Just like Lord of the Rings’ One Ring, the Mad Catz F.R.E.Q. 9 Wireless Surround Headset aims to be the one headset to rule them all. It does pretty much everything you’d ever want from a gaming headset: it’s wireless, works with every major gaming device, and has all of the audio features you can think of.
The Mad Catz F.R.E.Q. 9 is solidly constructed from quality components, so it’s comfortable to wear for long periods of time. It also features all of the buttons you need to control what you’re listening to without having to pull your device out of your pocket, such as volume controls and track skipping. An iOS and Android app also allows you to control the headphones and monitor the battery level, the latter of which is still a rare feature.
All this technology doesn’t come cheap though--at £280, the Mad Catz F.R.E.Q. 9 headset sits at the very top of the gaming headset market, and competes with premium lifestyle brands such as Bose and Beats as much it does with Turtle Beach and Astro. Thankfully, the superb sound reproduction, 20-hour battery life, and plethora of accessories go someway to warranting this high price tag.
That’s not to say the F.R.E.Q. 9 is perfect. The headset itself is big, heavy and frankly quite ugly. There’s nothing attractive about its design, so if you’re looking for a portable headset that doesn’t scream “gamer”, you’ll want to look elsewhere. There are also other smaller issues: the pause button is easy to press when adjusting the headset or taking it off, resulting in dropped calls and unintentional Siri requests.
The headset also has issues that may be familiar to owners of other Bluetooth headsets: namely random audio drop-outs, confusion between which device you’re trying to play audio from, and even loud static noise.
Overall, the F.R.E.Q. 9 headset is a high-quality headset for use across multiple gaming platforms at home, but less so for use on-the-go.
See also: Best Gaming Headset 2015
Mad Catz may be a venerable member of the gaming accessory market, but it’s only in the last six years that it has really started to build up a reputation as a quality hardware manufacturer. In the early 2000s, it was perhaps best known for its cheap and often nasty accessories that were aimed at the value end of the market.
So it was quite a shock when, in 2009, Mad Catz announced that it had partnered with Capcom to produce the official Street Fighter IV Tournament Edition Fight Stick. It was even more of a shock when the finished product turned out to be possibly the best fighting stick ever made for the home market -- its solid construction and authentic Sanwa arcade parts won over notoriously fickle hardcore fighting game fans, and was the start of Mad Catz’s expansion into other premium product lines.
Enter the Mad Catz F.R.E.Q. 9 Wireless Surround Headset, which takes the “everything but the kitchen sink” approach by offering everything you’d realistically want from a gaming headset. They work with practically every gaming device on the market, they’re completely wireless, and they boast pretty much every major audio feature you can think of, including active noise cancellation.
See also: PS4 vs Xbox One
Let’s start with the basics. The headset features built-in Bluetooth 4.0 connectivity, so it will connect to every major mobile phone, tablet and laptop on the market, as well as set-top boxes like the Amazon Fire TV and Mad Catz’s own M.O.J.O. Android console. Not only that, but it supports dual Bluetooth pairing, so you can be listening to music from your laptop and then take a call on your mobile. When it all works properly, it’s pretty darn cool.
For non-portable devices like games consoles and desktop PCs, you have to connect a small box roughly the same size as a portable hard drive. On the back of the box is a USB input for power, and both a digital optical input and a 3.5mm input for audio. The package includes all of the cables and adapters needed, even the old Xbox 360 AV cable. There are also cables for the PS4’s DualShock 4, the Wii U GamePad, and the Xbox 360 controller.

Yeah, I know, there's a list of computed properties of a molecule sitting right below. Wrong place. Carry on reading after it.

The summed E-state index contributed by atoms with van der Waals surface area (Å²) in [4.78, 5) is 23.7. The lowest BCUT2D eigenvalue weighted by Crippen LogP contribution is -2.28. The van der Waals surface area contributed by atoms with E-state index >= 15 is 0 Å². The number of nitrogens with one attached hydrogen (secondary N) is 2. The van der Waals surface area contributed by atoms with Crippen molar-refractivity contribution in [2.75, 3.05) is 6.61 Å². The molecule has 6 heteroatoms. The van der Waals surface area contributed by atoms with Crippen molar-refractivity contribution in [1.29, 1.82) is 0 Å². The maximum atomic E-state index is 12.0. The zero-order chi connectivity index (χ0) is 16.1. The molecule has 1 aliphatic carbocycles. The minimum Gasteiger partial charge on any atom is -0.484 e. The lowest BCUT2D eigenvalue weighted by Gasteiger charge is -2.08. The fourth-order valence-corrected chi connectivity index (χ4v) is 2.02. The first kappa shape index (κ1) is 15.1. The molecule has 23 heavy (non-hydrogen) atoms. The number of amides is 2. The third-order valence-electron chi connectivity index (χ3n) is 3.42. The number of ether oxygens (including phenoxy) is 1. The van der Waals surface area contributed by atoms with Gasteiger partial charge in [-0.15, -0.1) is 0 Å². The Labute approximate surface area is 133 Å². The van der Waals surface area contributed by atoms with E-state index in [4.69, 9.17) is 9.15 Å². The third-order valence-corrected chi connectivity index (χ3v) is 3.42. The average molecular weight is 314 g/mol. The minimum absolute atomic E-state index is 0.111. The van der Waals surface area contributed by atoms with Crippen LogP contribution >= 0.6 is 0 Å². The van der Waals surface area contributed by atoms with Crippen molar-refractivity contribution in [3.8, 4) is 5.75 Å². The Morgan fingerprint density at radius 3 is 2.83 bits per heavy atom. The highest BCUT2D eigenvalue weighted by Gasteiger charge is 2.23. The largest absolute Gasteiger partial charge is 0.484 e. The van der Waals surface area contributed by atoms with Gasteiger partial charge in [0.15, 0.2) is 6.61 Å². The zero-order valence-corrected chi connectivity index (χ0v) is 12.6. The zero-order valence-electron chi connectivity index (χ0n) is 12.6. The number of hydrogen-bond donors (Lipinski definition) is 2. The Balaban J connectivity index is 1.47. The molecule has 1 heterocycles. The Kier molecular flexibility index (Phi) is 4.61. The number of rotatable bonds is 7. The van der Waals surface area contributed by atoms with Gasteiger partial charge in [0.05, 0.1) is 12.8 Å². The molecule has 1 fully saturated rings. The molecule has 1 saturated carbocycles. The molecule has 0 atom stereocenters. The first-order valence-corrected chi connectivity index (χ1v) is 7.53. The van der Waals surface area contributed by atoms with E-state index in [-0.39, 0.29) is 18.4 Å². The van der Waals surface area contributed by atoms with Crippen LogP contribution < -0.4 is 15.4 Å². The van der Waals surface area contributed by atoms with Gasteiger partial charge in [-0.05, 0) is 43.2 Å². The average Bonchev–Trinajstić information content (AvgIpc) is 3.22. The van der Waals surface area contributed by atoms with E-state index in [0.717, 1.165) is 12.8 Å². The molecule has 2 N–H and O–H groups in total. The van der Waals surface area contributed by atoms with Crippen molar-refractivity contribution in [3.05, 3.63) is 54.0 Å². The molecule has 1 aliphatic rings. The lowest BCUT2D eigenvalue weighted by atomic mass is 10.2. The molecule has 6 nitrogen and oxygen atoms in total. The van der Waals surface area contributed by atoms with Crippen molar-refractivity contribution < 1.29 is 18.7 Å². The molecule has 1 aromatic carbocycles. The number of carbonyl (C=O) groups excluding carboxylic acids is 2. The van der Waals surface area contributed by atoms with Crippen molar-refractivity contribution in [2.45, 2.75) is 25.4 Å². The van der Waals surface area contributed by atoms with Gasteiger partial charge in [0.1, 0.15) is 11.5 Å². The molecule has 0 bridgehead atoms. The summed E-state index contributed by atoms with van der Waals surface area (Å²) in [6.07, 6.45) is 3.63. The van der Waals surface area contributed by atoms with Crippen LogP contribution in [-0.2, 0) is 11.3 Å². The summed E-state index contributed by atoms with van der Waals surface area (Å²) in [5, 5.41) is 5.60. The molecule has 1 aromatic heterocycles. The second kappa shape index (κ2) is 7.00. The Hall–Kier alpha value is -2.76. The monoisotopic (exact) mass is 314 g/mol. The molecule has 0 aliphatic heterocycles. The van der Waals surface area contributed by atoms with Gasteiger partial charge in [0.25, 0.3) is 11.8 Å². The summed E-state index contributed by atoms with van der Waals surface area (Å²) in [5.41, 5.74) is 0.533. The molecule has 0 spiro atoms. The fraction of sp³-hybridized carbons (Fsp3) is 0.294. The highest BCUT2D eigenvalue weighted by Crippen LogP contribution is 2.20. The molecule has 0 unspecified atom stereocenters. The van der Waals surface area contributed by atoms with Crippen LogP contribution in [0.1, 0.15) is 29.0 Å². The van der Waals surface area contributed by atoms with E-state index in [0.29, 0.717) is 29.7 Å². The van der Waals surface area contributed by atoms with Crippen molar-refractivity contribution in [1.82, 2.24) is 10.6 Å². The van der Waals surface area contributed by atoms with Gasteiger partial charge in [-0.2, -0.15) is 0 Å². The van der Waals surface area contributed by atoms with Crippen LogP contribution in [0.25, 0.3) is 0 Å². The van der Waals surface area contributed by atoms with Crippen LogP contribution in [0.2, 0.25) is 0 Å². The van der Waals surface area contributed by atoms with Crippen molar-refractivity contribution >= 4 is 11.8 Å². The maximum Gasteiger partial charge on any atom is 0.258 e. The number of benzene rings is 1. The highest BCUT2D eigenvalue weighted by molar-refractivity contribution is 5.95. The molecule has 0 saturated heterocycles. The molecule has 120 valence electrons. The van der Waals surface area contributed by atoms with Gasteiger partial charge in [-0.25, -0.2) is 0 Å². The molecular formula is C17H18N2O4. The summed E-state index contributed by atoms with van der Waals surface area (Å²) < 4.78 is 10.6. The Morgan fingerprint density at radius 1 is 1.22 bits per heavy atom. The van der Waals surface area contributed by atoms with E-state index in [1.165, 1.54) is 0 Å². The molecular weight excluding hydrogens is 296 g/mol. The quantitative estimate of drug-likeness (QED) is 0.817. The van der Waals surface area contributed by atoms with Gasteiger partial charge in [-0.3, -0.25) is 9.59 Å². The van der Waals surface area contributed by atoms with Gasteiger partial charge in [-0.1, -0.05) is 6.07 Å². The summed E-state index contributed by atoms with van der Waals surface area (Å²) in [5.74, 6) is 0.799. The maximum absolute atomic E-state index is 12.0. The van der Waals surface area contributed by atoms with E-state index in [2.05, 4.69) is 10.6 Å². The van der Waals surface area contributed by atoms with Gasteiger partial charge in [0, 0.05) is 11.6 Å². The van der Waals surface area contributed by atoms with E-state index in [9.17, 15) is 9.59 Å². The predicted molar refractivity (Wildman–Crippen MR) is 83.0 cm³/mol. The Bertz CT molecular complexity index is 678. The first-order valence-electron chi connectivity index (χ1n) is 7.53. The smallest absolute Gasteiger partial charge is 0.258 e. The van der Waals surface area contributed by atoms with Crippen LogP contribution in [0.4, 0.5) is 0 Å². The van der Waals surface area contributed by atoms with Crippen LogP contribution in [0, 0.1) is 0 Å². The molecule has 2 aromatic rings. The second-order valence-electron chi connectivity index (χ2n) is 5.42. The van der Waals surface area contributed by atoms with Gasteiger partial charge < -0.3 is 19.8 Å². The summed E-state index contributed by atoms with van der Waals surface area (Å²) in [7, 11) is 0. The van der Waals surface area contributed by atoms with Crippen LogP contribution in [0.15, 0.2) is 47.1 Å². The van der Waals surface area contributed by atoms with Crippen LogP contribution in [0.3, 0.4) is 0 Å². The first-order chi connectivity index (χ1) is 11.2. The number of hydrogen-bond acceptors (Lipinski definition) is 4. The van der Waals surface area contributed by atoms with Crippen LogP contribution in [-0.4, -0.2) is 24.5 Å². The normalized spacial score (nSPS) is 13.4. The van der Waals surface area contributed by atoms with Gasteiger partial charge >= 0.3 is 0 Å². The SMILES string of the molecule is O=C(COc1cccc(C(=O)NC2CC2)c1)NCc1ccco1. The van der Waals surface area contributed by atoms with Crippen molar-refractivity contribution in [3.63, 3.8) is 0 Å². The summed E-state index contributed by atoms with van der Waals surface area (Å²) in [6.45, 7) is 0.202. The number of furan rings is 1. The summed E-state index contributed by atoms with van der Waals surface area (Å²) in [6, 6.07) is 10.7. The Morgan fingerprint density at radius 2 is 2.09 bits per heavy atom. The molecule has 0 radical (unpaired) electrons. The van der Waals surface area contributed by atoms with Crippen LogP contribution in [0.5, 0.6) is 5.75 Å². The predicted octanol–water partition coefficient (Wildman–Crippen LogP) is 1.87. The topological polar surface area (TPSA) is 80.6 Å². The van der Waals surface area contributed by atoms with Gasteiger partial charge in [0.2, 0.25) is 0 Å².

See also: PS4 vs PS3
The major omission on this lineup is the Xbox One, which requires a separate adaptor. We think it’s reasonable to expect that a headset costing £280 would include an adaptor for the second most-popular games console on the market right now, but we’re more inclined to lay the blame at Microsoft’s door, rather than Mad Catz, as it was their decision to use a proprietary connector. So if you have an Xbox One, you’ll need to spend around £20 on a separate adaptor.
All the different audio connections and standards can make setting up a headset like this confusing, but Mad Catz provides a large, full-colour manual that very clearly shows how to set up each console, with numbered bags separating each of the cables. Multiple-console owners will be disappointed that you can’t connect two devices at the same time, so you’ll need an optical audio splitter, or ideally an AV Receiver. Rounding out the package is a micro-USB cable for charging the headset itself, plus a rather large and bulky carrying case for protecting the headset when you’re on-the-go.
See also: Xbox One vs Xbox 360
The F.R.E.Q. 9 is like the headset equivalent of a Land Rover: built for comfort when going off-road. It’s sturdy and solid; it easily survived being thrown around in a bag without the need for the case. It’s also comfortable to wear for long periods, thanks mainly to the soft leather pads on the ears and headband, rather than the heavy 367g weight.
However, the F.R.E.Q. 9 is in no way stylish--it’s big, bulky and distinctly unfashionable. Basically, it looks just like a gaming headset, from the sharp lines and industrial-looking plastic to the ridiculous “F.R.E.Q. 9” name itself. We wore the F.R.E.Q. 9 commuting in and out of London for a week for this review, and we couldn’t wait to never be seen in public with them again.
If you’re looking for a pair of wireless headphones and you care about how you look even just a little bit, we’d strongly dissuade you from buying the Mad Catz F.R.E.Q. 9. Instead, consider the Beats Solo 2 or Sennheiser Momentum headphones. They may lack the games console compatibility, but they look infinitely cooler.
See also: Best Headphones 2015
The closest competitor to the F.R.E.Q. 9 come from Turtle Beach in the form of the new Elite 800. The Elite 800 is slightly cheaper at £250, but it’s broadly similar in terms of features. The Turtle Beach alternative are slightly heavier, lack an Xbox 360 adapter and have a shorter battery life though. The main advantage the Elite 800 has over the F.R.E.Q. 9, though, is that it looks a lot more stylish, plus it comes with a really neat charging dock and sounds slightly better. If you’re looking for an all-in-one gaming headset for use at home and on-the-go, it’s the one to go for in our opinion.